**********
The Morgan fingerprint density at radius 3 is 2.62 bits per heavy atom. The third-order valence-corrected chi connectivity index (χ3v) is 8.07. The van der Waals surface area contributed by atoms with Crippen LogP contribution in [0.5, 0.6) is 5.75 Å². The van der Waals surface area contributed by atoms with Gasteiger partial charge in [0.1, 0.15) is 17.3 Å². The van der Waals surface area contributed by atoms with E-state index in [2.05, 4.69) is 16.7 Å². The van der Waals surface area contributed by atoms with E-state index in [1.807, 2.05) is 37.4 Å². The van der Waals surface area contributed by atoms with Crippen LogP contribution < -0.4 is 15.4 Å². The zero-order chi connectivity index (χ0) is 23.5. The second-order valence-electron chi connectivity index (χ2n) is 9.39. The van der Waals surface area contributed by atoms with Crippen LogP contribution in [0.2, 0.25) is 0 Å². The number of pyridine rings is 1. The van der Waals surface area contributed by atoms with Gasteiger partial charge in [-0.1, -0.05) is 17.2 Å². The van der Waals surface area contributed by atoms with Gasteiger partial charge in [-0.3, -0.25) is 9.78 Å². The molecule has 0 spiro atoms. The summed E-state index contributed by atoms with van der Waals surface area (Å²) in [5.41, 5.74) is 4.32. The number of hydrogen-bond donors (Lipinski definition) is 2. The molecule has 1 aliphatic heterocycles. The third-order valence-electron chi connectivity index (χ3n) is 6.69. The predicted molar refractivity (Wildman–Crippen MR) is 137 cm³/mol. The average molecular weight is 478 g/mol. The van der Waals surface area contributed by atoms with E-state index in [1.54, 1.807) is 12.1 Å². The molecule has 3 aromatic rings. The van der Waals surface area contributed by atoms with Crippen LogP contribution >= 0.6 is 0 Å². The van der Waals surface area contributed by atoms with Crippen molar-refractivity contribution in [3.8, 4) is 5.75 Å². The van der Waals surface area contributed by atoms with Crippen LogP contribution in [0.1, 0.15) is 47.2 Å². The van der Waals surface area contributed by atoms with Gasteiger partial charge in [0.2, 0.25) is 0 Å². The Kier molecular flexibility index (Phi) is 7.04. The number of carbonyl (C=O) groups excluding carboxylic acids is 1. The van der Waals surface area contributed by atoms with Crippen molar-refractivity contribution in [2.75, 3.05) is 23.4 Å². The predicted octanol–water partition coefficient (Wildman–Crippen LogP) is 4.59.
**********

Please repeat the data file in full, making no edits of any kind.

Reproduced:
The Morgan fingerprint density at radius 3 is 2.62 bits per heavy atom. The third-order valence-corrected chi connectivity index (χ3v) is 8.07. The van der Waals surface area contributed by atoms with Crippen LogP contribution in [0.5, 0.6) is 5.75 Å². The van der Waals surface area contributed by atoms with Gasteiger partial charge in [0.1, 0.15) is 17.3 Å². The van der Waals surface area contributed by atoms with E-state index in [2.05, 4.69) is 16.7 Å². The van der Waals surface area contributed by atoms with E-state index in [1.807, 2.05) is 37.4 Å². The van der Waals surface area contributed by atoms with Crippen LogP contribution < -0.4 is 15.4 Å². The zero-order chi connectivity index (χ0) is 23.5. The second-order valence-electron chi connectivity index (χ2n) is 9.39. The van der Waals surface area contributed by atoms with Crippen LogP contribution in [0.2, 0.25) is 0 Å². The number of pyridine rings is 1. The van der Waals surface area contributed by atoms with Gasteiger partial charge in [-0.1, -0.05) is 17.2 Å². The van der Waals surface area contributed by atoms with Gasteiger partial charge in [-0.3, -0.25) is 9.78 Å². The molecule has 0 spiro atoms. The summed E-state index contributed by atoms with van der Waals surface area (Å²) in [5.41, 5.74) is 4.32. The number of hydrogen-bond donors (Lipinski definition) is 2. The molecule has 1 aliphatic heterocycles. The third-order valence-electron chi connectivity index (χ3n) is 6.69. The predicted molar refractivity (Wildman–Crippen MR) is 137 cm³/mol. The average molecular weight is 478 g/mol. The van der Waals surface area contributed by atoms with E-state index in [1.54, 1.807) is 12.1 Å². The molecule has 3 aromatic rings. The van der Waals surface area contributed by atoms with Crippen LogP contribution >= 0.6 is 0 Å². The van der Waals surface area contributed by atoms with Crippen molar-refractivity contribution in [3.8, 4) is 5.75 Å². The van der Waals surface area contributed by atoms with Crippen LogP contribution in [0.1, 0.15) is 47.2 Å². The van der Waals surface area contributed by atoms with Gasteiger partial charge in [0.2, 0.25) is 0 Å². The Kier molecular flexibility index (Phi) is 7.04. The number of carbonyl (C=O) groups excluding carboxylic acids is 1. The van der Waals surface area contributed by atoms with Crippen molar-refractivity contribution in [2.75, 3.05) is 23.4 Å². The predicted octanol–water partition coefficient (Wildman–Crippen LogP) is 4.59.